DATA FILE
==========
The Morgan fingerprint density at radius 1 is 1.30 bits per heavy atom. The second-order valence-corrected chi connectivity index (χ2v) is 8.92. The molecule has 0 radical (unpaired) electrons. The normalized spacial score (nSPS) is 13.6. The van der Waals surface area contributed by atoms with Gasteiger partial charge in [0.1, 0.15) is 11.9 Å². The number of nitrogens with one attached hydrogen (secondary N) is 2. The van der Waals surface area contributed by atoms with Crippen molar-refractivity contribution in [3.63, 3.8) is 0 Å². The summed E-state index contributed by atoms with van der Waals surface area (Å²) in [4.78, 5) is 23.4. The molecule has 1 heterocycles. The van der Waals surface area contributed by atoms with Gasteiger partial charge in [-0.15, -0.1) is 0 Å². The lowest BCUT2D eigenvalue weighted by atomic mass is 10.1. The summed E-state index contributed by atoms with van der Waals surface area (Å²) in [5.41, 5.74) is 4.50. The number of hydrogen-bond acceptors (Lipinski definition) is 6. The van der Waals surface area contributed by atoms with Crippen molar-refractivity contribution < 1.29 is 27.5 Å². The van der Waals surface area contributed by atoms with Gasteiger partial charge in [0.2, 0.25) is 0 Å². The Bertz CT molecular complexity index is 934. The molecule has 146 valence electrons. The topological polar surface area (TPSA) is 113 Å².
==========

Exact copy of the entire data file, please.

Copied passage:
The Morgan fingerprint density at radius 1 is 1.30 bits per heavy atom. The second-order valence-corrected chi connectivity index (χ2v) is 8.92. The molecule has 0 radical (unpaired) electrons. The normalized spacial score (nSPS) is 13.6. The van der Waals surface area contributed by atoms with Gasteiger partial charge in [0.1, 0.15) is 11.9 Å². The number of nitrogens with one attached hydrogen (secondary N) is 2. The van der Waals surface area contributed by atoms with Crippen molar-refractivity contribution in [3.63, 3.8) is 0 Å². The summed E-state index contributed by atoms with van der Waals surface area (Å²) in [4.78, 5) is 23.4. The molecule has 1 heterocycles. The van der Waals surface area contributed by atoms with Gasteiger partial charge in [-0.15, -0.1) is 0 Å². The lowest BCUT2D eigenvalue weighted by atomic mass is 10.1. The summed E-state index contributed by atoms with van der Waals surface area (Å²) in [5.41, 5.74) is 4.50. The number of hydrogen-bond acceptors (Lipinski definition) is 6. The van der Waals surface area contributed by atoms with Crippen molar-refractivity contribution < 1.29 is 27.5 Å². The van der Waals surface area contributed by atoms with Gasteiger partial charge in [0.2, 0.25) is 0 Å². The Bertz CT molecular complexity index is 934. The molecule has 146 valence electrons. The topological polar surface area (TPSA) is 113 Å².